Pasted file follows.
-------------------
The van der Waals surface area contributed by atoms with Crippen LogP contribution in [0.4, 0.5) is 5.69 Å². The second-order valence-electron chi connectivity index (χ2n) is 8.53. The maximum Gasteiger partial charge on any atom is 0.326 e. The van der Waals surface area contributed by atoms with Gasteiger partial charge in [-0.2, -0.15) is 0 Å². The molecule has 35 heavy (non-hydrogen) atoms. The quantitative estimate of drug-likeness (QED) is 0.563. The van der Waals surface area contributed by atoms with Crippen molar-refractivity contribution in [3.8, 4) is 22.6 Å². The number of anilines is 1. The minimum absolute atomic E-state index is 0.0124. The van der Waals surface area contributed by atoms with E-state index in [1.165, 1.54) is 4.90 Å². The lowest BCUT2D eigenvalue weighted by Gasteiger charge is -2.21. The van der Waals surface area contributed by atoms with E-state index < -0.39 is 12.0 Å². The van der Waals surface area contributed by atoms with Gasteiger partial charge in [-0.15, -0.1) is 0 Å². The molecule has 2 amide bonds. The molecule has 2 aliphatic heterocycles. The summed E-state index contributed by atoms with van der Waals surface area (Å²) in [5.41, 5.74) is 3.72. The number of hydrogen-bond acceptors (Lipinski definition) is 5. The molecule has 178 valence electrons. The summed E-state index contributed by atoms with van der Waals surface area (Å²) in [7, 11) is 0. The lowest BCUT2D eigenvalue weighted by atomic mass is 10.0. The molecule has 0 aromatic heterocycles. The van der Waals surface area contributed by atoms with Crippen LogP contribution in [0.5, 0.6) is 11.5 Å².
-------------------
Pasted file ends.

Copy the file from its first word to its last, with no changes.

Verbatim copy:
The van der Waals surface area contributed by atoms with Crippen LogP contribution in [0.4, 0.5) is 5.69 Å². The second-order valence-electron chi connectivity index (χ2n) is 8.53. The maximum Gasteiger partial charge on any atom is 0.326 e. The van der Waals surface area contributed by atoms with Gasteiger partial charge in [-0.2, -0.15) is 0 Å². The molecule has 35 heavy (non-hydrogen) atoms. The quantitative estimate of drug-likeness (QED) is 0.563. The van der Waals surface area contributed by atoms with Crippen molar-refractivity contribution in [3.8, 4) is 22.6 Å². The number of anilines is 1. The minimum absolute atomic E-state index is 0.0124. The van der Waals surface area contributed by atoms with E-state index in [1.165, 1.54) is 4.90 Å². The lowest BCUT2D eigenvalue weighted by Gasteiger charge is -2.21. The van der Waals surface area contributed by atoms with E-state index < -0.39 is 12.0 Å². The van der Waals surface area contributed by atoms with Gasteiger partial charge in [-0.15, -0.1) is 0 Å². The molecule has 2 amide bonds. The molecule has 2 aliphatic heterocycles. The summed E-state index contributed by atoms with van der Waals surface area (Å²) in [5.41, 5.74) is 3.72. The number of hydrogen-bond acceptors (Lipinski definition) is 5. The molecule has 178 valence electrons. The summed E-state index contributed by atoms with van der Waals surface area (Å²) in [7, 11) is 0. The lowest BCUT2D eigenvalue weighted by atomic mass is 10.0. The molecule has 0 aromatic heterocycles. The van der Waals surface area contributed by atoms with Crippen LogP contribution in [0.5, 0.6) is 11.5 Å².